"But it was out of character for you to speak up, Mr. President, that way."
"I was not the person who at a White House briefing room, said, 'Is bleach the way to solve COVID?' I wasn't doing a routine. I was repeating words that I heard.
"It is not my preference to be out there," he said. "I think we were in a circumstance in this election in which certain norms, certain institutional values that are so extraordinarily important, had been breached – that it was important for me, as somebody who had served in that office, to simply let people know, 'This is not normal.'"
While President-Elect Joe Biden waits to assume office, President Trump continues, without evidence, to challenge the election's outcome ("They're trying to steal an election"), and many of Mr. Trump's supporters continue to stand behind him.
King asked, "Seventy-two million people voted for Donald Trump. What does that say to you about the state of this country?"
"Well, what it says is that we are still deeply divided,' Mr. Obama replied. "The power of that alternative worldview that's presented in the media that those voters consume, it carries a lot of weight."
"Are you worried about that?"
"Yes," Mr. Obama said. "It's very hard for our democracy to function if we are operating on just completely different sets of facts."
"But it's clear as we sit here today we're not gonna have a peaceful transition," King said. "I think about John McCain calling, George and Laura Bush welcoming you and Michelle Obama to the White House."
"Could not have been more gracious," Mr. Obama said.
"I remember you inviting Donald Trump to the White House."
"And saying – 'I wish that you succeed because we want the country to succeed.'"
"He does not seem to have taken a page out of any of those playbooks," said King.
"No!" Mr. Obama laughed.
"So, what is at stake here?"
"Well, look, Joe Biden will be the next President of the United States; Kamala Harris will be the next vice president. There is no legal basis, there's no factual scenarios in which …"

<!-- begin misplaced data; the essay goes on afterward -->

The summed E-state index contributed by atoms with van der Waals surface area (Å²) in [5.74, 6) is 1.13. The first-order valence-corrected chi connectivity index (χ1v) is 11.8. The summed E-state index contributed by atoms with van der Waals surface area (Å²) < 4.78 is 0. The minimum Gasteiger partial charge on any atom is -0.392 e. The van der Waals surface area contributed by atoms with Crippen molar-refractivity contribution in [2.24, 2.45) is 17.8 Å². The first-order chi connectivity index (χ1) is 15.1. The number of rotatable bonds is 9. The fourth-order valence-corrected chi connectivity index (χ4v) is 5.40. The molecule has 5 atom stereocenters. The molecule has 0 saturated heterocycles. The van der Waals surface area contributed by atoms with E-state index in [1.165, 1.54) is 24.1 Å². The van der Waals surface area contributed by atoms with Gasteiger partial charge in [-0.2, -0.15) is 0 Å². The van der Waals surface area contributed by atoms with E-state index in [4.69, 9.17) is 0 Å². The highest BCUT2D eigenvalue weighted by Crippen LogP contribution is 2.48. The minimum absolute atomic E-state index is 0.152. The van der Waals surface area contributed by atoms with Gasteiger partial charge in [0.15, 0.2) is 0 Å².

"But he's getting support from members of the Republican Party, who are not challenging him," said King.
"And that has been disappointing," Mr Obama said. "But it's been sort of par for the course during these four years. They obviously didn't think there was any fraud going on, 'cause they didn't say anything for the first two days. But there's damage to this, because what happens is that the peaceful transfer of power, the notion that any of us who attain an elected office – whether it's dogcatcher or president – are servants of the people. It's a temporary job.
"We're not above the rules. We're not above the law. That's the essence of our democracy."
And as to advice for his old running mate?
Mr. Obama said, "He doesn't need my advice. And I will help him in any ways that I can. But now, you know, I'm not planning to suddenly work on the White House staff or something."
"No cabinet position for you, Mr. President?" asked King.
"There are probably some things I would not be doing, 'cause Michelle would leave me," Mr. Obama laughed. "She'd be like, 'What? You're doin' what?'"
What he IS doing these days: running a charitable foundation, designing his presidential library in Chicago, and – along with Michelle – producing for Netflix.
Gone are the trappings of the office, such as a presidential motorcade clearing his path. Instead, he's rediscovering the simple things, like the joy of traffic.
"I'm drivin' along – I'm still not driving," he said. "But I'm in the car, in the back seat, and I'm, you know, I don't know, looking at my iPad or something. And suddenly we stop, and I'm like, 'What's goin' on?' There's a red light!" he laughed. "There's a car right next to us. Some kids are, you know, eating a burrito or something in the back seat. 'Oh. Back to life!'"
For more info:
- "A Promised Land" by Barack Obama (Crown), in Hardcover and eBook formats November 17, Audio format November 24, and Large-Print Trade Paperback December 8; available via Amazon and Indiebound
- Obama Foundation
- Barack Obama Presidential Library
Story produced by Alan Golds. Editor: Ed Givnish.
Don't miss Scott Pelley's interview with former President Barack Obama on "60 Minutes" Sunday, November 15 on CBS.
- Obama looks back upon his presidency, and beyond ("Sunday Morning," 1/24/16)
- Obama on the legacy of Selma ("Sunday Morning," 3/8/15)
for more features.